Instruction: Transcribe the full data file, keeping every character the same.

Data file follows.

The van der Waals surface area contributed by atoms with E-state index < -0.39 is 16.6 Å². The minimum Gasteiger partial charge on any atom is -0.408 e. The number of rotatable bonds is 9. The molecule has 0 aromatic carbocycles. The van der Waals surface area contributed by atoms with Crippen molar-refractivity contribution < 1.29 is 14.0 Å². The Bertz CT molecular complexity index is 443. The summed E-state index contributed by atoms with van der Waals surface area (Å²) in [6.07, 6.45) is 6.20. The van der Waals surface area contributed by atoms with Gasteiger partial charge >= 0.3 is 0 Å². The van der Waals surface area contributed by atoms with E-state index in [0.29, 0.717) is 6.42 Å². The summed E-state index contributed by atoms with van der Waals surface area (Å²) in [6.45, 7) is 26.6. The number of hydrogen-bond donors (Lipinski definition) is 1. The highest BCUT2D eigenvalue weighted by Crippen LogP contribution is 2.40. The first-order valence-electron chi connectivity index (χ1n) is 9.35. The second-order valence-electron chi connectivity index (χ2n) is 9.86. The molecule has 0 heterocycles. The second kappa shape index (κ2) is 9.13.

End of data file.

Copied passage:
The van der Waals surface area contributed by atoms with E-state index < -0.39 is 16.6 Å². The minimum Gasteiger partial charge on any atom is -0.408 e. The number of rotatable bonds is 9. The molecule has 0 aromatic carbocycles. The van der Waals surface area contributed by atoms with Crippen molar-refractivity contribution < 1.29 is 14.0 Å². The Bertz CT molecular complexity index is 443. The summed E-state index contributed by atoms with van der Waals surface area (Å²) in [6.07, 6.45) is 6.20. The van der Waals surface area contributed by atoms with Gasteiger partial charge >= 0.3 is 0 Å². The van der Waals surface area contributed by atoms with E-state index in [0.29, 0.717) is 6.42 Å². The summed E-state index contributed by atoms with van der Waals surface area (Å²) in [6.45, 7) is 26.6. The number of hydrogen-bond donors (Lipinski definition) is 1. The highest BCUT2D eigenvalue weighted by Crippen LogP contribution is 2.40. The first-order valence-electron chi connectivity index (χ1n) is 9.35. The second-order valence-electron chi connectivity index (χ2n) is 9.86. The molecule has 0 heterocycles. The second kappa shape index (κ2) is 9.13.